Creating Our Own HR Standards

As 2011 draws to a close and a new year begins, SHRM is pleased to report that the global HR standards initiative has not only successfully launched but also continues to gather steam across the world.  As of the end of December, there are 13 participating countries and 19 observing countries from around the globe that are involved with ISO Technical Committee 260 for Human Resource Management.  Additional countries are expected to join the effort in 2012.  This assembled body will propose and develop global standards for topics within the purview of HR.  
Why do standards matter for HR?  
The creation of voluntary global standards offers a means to establishing effective, consistent and internationally comparable practices in HR.  Moreover, it is crucial that HR professionals and workplace experts create our own standards.  HR is uniquely positioned to understand the effect that changes in the business environment will have on the workforce, business operations and the governance of companies, and to advise about strategies to help companies successfully navigate these changes.  Consider instead having a regulatory body impose mandatory standards - laws - that are developed without an insightful approach to evaluate their feasibility or the impact that they will have on short term and long term business operations.
One such example internationally is the French law passed in early 2011 which established quotas to balance gender within companies’ boards of directors.  The law was seen as a means to improving corporate image, diversifying management perspectives, and becoming comparable to the gender balance of governing boards among Scandinavian companies.  Within three years following the passage of the law, the boards of directors of French companies quoted on France’s stock market index (CAC 40), non-quoted companies with 500+ employees and €50 million turnover during the previous three years, and public companies subject to commercial law must be comprised of 20% women.  Within six years of the passage of the law, 40% of the members of the boards of directors of these companies must be women.  The penalty for not reaching the quotas is that directors serving on the boards will not be paid.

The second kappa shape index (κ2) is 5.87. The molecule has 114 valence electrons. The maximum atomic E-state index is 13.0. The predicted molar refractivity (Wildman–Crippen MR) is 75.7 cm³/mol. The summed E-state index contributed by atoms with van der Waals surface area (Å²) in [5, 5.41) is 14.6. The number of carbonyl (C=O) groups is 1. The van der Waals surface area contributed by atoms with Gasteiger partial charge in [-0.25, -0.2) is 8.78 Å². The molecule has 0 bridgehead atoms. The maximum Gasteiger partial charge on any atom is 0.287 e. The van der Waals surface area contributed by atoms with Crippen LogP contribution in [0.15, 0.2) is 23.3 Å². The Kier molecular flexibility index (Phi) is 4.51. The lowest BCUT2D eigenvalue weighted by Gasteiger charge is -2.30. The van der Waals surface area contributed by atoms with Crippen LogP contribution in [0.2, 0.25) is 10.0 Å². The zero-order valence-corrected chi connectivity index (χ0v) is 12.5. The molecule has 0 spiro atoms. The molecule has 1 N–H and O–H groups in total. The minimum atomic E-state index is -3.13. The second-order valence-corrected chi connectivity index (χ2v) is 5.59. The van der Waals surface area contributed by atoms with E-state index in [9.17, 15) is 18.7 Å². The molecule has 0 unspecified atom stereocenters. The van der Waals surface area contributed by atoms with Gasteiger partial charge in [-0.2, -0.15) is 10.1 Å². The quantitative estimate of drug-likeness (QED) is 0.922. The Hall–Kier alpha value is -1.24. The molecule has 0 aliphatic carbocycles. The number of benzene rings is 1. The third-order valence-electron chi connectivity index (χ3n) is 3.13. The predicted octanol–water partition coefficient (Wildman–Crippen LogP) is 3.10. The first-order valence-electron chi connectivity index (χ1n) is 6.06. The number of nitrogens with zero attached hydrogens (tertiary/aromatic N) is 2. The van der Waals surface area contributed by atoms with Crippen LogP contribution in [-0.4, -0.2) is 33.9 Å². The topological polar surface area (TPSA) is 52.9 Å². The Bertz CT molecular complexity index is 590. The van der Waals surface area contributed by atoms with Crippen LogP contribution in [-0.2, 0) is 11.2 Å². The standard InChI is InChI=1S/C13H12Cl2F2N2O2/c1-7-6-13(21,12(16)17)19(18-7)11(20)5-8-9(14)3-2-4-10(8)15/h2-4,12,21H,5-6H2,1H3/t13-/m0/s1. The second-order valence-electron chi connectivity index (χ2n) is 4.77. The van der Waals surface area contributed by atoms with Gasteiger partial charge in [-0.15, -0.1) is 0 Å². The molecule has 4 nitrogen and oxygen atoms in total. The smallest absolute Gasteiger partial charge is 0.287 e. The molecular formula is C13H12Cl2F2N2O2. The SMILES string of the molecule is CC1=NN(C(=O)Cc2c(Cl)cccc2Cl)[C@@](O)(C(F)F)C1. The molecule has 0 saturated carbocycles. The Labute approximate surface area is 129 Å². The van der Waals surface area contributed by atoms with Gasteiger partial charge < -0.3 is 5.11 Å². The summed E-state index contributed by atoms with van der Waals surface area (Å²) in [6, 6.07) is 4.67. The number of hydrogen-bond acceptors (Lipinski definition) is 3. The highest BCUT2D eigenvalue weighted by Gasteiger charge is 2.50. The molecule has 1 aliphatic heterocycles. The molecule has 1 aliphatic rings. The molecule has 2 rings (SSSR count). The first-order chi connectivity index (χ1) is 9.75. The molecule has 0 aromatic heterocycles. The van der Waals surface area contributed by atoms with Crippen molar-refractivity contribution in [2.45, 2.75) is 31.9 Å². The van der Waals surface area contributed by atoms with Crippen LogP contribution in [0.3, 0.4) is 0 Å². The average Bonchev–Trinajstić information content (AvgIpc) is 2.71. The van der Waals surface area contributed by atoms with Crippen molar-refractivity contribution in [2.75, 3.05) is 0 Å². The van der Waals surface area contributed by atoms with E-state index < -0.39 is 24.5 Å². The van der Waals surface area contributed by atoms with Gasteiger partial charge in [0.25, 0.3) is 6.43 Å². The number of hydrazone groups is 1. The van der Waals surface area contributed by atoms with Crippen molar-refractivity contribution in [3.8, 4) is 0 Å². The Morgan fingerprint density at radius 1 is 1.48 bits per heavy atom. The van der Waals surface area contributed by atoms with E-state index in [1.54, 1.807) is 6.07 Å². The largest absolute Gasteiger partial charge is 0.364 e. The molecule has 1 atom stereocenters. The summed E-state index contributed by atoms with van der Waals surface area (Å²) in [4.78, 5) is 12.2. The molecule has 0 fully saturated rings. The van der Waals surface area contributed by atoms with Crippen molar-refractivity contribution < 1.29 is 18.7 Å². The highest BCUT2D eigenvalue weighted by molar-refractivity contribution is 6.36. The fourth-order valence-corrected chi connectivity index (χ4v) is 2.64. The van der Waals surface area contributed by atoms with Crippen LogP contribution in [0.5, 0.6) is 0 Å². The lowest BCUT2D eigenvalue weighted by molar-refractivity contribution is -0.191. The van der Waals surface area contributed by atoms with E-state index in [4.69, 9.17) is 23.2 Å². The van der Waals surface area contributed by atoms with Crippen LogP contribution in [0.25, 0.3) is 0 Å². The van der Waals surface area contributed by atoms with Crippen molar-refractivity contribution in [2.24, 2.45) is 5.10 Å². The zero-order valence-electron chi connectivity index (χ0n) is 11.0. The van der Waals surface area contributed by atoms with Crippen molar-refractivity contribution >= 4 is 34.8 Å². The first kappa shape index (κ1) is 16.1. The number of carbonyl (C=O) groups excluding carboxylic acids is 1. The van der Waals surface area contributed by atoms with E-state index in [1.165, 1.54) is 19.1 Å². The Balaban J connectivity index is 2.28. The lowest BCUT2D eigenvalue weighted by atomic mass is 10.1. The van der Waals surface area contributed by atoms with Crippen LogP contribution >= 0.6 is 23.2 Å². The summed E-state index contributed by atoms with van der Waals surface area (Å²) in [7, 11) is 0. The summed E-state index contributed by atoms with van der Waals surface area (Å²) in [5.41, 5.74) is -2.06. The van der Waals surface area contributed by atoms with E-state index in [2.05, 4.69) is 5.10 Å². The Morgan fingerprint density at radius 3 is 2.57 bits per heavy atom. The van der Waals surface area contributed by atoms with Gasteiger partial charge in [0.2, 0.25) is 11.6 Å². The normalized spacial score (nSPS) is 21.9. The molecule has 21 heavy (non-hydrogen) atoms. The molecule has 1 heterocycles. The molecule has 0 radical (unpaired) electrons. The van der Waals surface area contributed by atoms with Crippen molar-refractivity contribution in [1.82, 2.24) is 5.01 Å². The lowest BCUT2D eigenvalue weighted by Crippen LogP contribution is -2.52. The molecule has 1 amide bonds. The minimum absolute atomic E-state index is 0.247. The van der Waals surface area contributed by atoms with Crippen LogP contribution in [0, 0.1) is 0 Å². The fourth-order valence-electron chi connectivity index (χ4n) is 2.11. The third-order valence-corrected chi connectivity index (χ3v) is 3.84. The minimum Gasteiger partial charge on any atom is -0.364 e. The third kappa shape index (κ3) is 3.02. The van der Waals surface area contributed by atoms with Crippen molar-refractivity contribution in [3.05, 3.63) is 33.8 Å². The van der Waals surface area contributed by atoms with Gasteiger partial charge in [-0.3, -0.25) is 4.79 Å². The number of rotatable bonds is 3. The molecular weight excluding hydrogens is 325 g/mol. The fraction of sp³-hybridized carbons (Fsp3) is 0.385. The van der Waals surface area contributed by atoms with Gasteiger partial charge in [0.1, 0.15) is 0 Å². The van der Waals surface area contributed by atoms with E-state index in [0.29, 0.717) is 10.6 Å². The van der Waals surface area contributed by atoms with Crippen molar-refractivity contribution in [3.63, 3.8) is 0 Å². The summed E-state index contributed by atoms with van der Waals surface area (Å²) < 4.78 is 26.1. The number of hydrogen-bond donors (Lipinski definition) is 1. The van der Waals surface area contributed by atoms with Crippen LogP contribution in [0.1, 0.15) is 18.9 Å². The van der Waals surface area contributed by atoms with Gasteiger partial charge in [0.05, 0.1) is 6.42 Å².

The result is that French companies that are subject to the law are now scrambling to meet the required percentages of women in their governing boards.  Whereas some companies have discussed the possibility of reducing the size of their boards, more often, companies have sought quick compliance with the law by populating their boards with wives, girlfriends, daughters and other surprising nominees whose main qualifications are their gender and connections to influential male business executives.  Rather than creating a substantive change in the balance of traditionally male dominated boards and improving the quality of governance decisions, the decisions made by French boards reconstituted under the new law are no longer considered credible.
Had there been a process like the standards development process – deliberative, conscientious and inclusive of a broad and balanced range of interest groups and perspectives – rather than a regulatory process, France could have avoided making governing boards irrelevant by enacting a law that was not well thought out.  Norway has guidelines to the same effect that people disregard, rendering them invalid.  This gives you a glimpse of why HR standards are needed and how they can help businesses make meaningful, strategic decisions that positively impact operations and the bottom line.
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